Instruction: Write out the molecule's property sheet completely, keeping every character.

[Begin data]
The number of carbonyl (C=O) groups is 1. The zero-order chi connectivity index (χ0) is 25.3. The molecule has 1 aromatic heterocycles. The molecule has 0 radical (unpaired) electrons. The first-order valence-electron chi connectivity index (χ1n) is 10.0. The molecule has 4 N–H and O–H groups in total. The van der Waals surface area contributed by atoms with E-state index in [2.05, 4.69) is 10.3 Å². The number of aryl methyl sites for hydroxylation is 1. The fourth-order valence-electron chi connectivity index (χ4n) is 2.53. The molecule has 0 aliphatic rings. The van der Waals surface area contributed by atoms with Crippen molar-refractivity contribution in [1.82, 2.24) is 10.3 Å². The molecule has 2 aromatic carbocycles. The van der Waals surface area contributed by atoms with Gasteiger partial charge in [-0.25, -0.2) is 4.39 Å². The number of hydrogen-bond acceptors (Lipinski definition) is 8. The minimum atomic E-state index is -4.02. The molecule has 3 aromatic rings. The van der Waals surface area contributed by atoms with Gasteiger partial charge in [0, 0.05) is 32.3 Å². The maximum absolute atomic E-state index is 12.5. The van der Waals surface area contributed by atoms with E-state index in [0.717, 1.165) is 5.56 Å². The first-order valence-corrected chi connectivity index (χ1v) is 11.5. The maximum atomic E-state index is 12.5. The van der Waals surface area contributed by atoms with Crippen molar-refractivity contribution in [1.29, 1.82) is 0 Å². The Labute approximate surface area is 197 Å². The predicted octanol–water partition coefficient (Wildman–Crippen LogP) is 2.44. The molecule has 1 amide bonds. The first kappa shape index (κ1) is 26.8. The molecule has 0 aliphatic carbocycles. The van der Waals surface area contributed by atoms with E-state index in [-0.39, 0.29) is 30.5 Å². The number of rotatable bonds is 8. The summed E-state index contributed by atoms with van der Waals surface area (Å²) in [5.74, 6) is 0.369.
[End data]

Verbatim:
The number of carbonyl (C=O) groups is 1. The zero-order chi connectivity index (χ0) is 25.3. The molecule has 1 aromatic heterocycles. The molecule has 0 radical (unpaired) electrons. The first-order valence-electron chi connectivity index (χ1n) is 10.0. The molecule has 4 N–H and O–H groups in total. The van der Waals surface area contributed by atoms with E-state index in [2.05, 4.69) is 10.3 Å². The number of aryl methyl sites for hydroxylation is 1. The fourth-order valence-electron chi connectivity index (χ4n) is 2.53. The molecule has 0 aliphatic rings. The van der Waals surface area contributed by atoms with Crippen molar-refractivity contribution in [1.82, 2.24) is 10.3 Å². The molecule has 2 aromatic carbocycles. The van der Waals surface area contributed by atoms with Gasteiger partial charge in [-0.25, -0.2) is 4.39 Å². The number of hydrogen-bond acceptors (Lipinski definition) is 8. The minimum atomic E-state index is -4.02. The molecule has 3 aromatic rings. The van der Waals surface area contributed by atoms with Gasteiger partial charge in [0, 0.05) is 32.3 Å². The maximum absolute atomic E-state index is 12.5. The van der Waals surface area contributed by atoms with E-state index in [0.717, 1.165) is 5.56 Å². The first-order valence-corrected chi connectivity index (χ1v) is 11.5. The maximum atomic E-state index is 12.5. The van der Waals surface area contributed by atoms with Crippen molar-refractivity contribution in [1.29, 1.82) is 0 Å². The Labute approximate surface area is 197 Å². The predicted octanol–water partition coefficient (Wildman–Crippen LogP) is 2.44. The molecule has 1 amide bonds. The first kappa shape index (κ1) is 26.8. The molecule has 0 aliphatic carbocycles. The van der Waals surface area contributed by atoms with E-state index in [-0.39, 0.29) is 30.5 Å². The number of rotatable bonds is 8. The summed E-state index contributed by atoms with van der Waals surface area (Å²) in [5.74, 6) is 0.369.